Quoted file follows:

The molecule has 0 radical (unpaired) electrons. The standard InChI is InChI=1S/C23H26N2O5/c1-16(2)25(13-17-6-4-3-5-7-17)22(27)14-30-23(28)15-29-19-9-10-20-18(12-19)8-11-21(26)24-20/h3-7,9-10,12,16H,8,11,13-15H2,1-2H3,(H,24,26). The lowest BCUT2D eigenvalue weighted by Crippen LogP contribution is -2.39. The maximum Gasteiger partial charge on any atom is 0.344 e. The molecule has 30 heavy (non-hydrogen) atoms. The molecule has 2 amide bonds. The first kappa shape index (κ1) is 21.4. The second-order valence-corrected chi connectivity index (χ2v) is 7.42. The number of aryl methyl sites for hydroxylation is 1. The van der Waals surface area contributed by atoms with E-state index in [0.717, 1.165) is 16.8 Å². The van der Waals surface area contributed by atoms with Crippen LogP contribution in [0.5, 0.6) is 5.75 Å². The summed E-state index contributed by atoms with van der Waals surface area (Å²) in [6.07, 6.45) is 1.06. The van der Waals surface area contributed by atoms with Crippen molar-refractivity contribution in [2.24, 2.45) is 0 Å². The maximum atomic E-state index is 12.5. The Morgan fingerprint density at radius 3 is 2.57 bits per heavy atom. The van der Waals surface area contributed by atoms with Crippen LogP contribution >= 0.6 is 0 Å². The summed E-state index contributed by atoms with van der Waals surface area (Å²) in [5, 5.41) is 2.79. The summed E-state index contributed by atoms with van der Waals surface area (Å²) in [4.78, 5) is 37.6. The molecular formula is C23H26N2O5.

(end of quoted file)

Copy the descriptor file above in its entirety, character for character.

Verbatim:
The molecule has 0 radical (unpaired) electrons. The standard InChI is InChI=1S/C23H26N2O5/c1-16(2)25(13-17-6-4-3-5-7-17)22(27)14-30-23(28)15-29-19-9-10-20-18(12-19)8-11-21(26)24-20/h3-7,9-10,12,16H,8,11,13-15H2,1-2H3,(H,24,26). The lowest BCUT2D eigenvalue weighted by Crippen LogP contribution is -2.39. The maximum Gasteiger partial charge on any atom is 0.344 e. The molecule has 30 heavy (non-hydrogen) atoms. The molecule has 2 amide bonds. The first kappa shape index (κ1) is 21.4. The second-order valence-corrected chi connectivity index (χ2v) is 7.42. The number of aryl methyl sites for hydroxylation is 1. The van der Waals surface area contributed by atoms with E-state index in [0.717, 1.165) is 16.8 Å². The van der Waals surface area contributed by atoms with Crippen LogP contribution in [0.5, 0.6) is 5.75 Å². The summed E-state index contributed by atoms with van der Waals surface area (Å²) in [6.07, 6.45) is 1.06. The van der Waals surface area contributed by atoms with Crippen molar-refractivity contribution in [2.24, 2.45) is 0 Å². The maximum atomic E-state index is 12.5. The Morgan fingerprint density at radius 3 is 2.57 bits per heavy atom. The van der Waals surface area contributed by atoms with Crippen LogP contribution >= 0.6 is 0 Å². The summed E-state index contributed by atoms with van der Waals surface area (Å²) in [5, 5.41) is 2.79. The summed E-state index contributed by atoms with van der Waals surface area (Å²) in [4.78, 5) is 37.6. The molecular formula is C23H26N2O5.